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Fringe outlets reporting on Barquisimeto attack received more engagement than traditional media
Fringe outlets that reported on an attack on a Juan Guaidó rally in Barquisimeto, Venezuela, received more engagement on social media than traditional and trustworthy outlets that wrote about the same topic.
Armed men opened fire against participants of a march called by Guaidó in the city of Barquisimeto on February 29. At least one person was shot and many others were injured while trying to escape the attack. An armed man also pointed a gun at Guaidó but did not fire. Guaidó’s convoy was also targeted, with images emerging on social media showing bullet-riddled vehicles.
Guaidó called the rally in Barquisimeto as a part of his renewed efforts to remove Maduro from power. The Venezuelan press and Guaidó’s team later identified the perpetrators of the attack as “colectivos,” pro-regime civilian armed groups known for using force against members and supporters of the interim government (as recognized by more than 50 countries). According to the news agency Associated Press (AP), it was the first time these “pro-government vigilantes” had directly pointed a weapon at Guaidó.
Fringe outlets, including partisan websites and blogs, received more engagement when covering the events than traditional media and independent digital outlets from Venezuela, according to a BuzzSumo search. The DFRLab analyzed articles and videos published with the word “Guaidó” in their title between February 29 and March 2. Among the seven articles that received more engagement (shares, likes, and other reactions), four were published by fringe websites or news aggregators, and one was a YouTube video. Only two articles were published by a well-known outlet, Colombian broadcaster NTN24.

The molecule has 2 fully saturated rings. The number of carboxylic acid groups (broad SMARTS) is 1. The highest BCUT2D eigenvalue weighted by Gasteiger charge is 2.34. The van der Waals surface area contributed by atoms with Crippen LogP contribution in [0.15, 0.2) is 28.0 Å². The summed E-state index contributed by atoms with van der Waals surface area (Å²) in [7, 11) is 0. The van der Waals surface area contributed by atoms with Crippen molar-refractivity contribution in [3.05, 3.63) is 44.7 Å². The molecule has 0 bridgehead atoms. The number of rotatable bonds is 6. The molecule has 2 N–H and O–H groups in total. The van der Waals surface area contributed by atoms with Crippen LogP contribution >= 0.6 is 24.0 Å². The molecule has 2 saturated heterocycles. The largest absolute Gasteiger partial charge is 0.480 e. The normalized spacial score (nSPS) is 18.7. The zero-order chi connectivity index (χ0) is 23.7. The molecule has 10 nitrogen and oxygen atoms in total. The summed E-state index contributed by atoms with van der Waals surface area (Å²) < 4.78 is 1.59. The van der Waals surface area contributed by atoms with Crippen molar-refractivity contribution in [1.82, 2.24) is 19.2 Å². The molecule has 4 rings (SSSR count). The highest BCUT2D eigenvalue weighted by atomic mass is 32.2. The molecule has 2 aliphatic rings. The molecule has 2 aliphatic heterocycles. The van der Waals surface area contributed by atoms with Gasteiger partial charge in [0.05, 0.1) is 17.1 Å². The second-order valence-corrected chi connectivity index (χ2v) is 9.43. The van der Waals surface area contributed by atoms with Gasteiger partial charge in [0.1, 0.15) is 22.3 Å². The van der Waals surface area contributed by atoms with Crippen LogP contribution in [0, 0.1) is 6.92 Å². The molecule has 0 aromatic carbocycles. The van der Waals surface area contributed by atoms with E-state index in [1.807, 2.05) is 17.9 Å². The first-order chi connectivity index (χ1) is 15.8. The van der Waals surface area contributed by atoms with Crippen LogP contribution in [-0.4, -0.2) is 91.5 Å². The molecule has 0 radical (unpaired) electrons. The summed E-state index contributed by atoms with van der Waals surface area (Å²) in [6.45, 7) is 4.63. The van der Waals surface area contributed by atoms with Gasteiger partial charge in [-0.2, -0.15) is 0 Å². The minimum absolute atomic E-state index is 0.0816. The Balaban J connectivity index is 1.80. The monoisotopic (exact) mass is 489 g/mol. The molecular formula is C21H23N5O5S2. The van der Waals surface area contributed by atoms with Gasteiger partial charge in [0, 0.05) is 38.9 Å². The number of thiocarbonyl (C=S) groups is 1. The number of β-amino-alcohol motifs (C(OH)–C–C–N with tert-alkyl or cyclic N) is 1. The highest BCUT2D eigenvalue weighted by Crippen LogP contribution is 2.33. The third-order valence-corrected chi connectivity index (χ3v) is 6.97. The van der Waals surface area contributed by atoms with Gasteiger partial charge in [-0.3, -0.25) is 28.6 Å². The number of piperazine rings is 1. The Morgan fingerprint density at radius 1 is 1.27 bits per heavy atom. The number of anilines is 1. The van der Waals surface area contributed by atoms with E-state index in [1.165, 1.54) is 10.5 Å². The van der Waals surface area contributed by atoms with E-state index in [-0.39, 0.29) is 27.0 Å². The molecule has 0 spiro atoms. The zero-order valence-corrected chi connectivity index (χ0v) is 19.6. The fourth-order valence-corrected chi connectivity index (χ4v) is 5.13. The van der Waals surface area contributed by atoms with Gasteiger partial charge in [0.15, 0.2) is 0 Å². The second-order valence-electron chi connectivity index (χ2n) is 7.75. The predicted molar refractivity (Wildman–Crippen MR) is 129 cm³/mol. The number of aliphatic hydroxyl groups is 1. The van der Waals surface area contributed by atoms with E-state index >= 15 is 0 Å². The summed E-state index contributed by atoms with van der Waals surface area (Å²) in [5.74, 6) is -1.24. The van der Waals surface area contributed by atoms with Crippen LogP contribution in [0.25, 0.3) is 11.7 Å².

Some of the articles published by these outlets were misleading or lacked evidence. The blog “DonLengua,” for instance, published an article claiming to have identified the man that pointed a weapon at Guaidó. The image verification, however, was weak and lacked robust evidence that the man identified was the same one that participated in the attack. It remained unknown whether the man was the actual perpetrator, and, as such, the risk of a false positive, and all the negative consequences thereof, remained high. Regardless of the relatively weak analysis, the blog nevertheless received around 12,000 interactions, most of them on Facebook.
EsCaracas.com, another of the fringe websites, also published an article based on inaccurate information. The piece “Estados Unidos se pronuncia ante el ataque a Guaidó: ‘Pronto sentirán todo el peso de la ley’” (“The United States speaks out about the attack against Guaidó: ‘Soon they will face the full force of the law’”) included excerpts from a February 2019 interview with U.S. President Donald Trump but falsely changed the timing of the remarks, implying that the U.S. president had given the statement recently in condemnation of the recent attack against Guaidó. The interview was originally published on the CBS TV program “Face the Nation.”
The article received 9,900 interactions on social media networks. Among the most active Facebook groups sharing the EsCaracas.com publication were two groups supporting opposition leaders, such as “Yo Sigo con Leopoldo López” (“I still support Leopoldo López”) and “Yo Sigo con Henrique Capriles” (“I still support Henrique Capriles”).
Talk of the Country
In the Media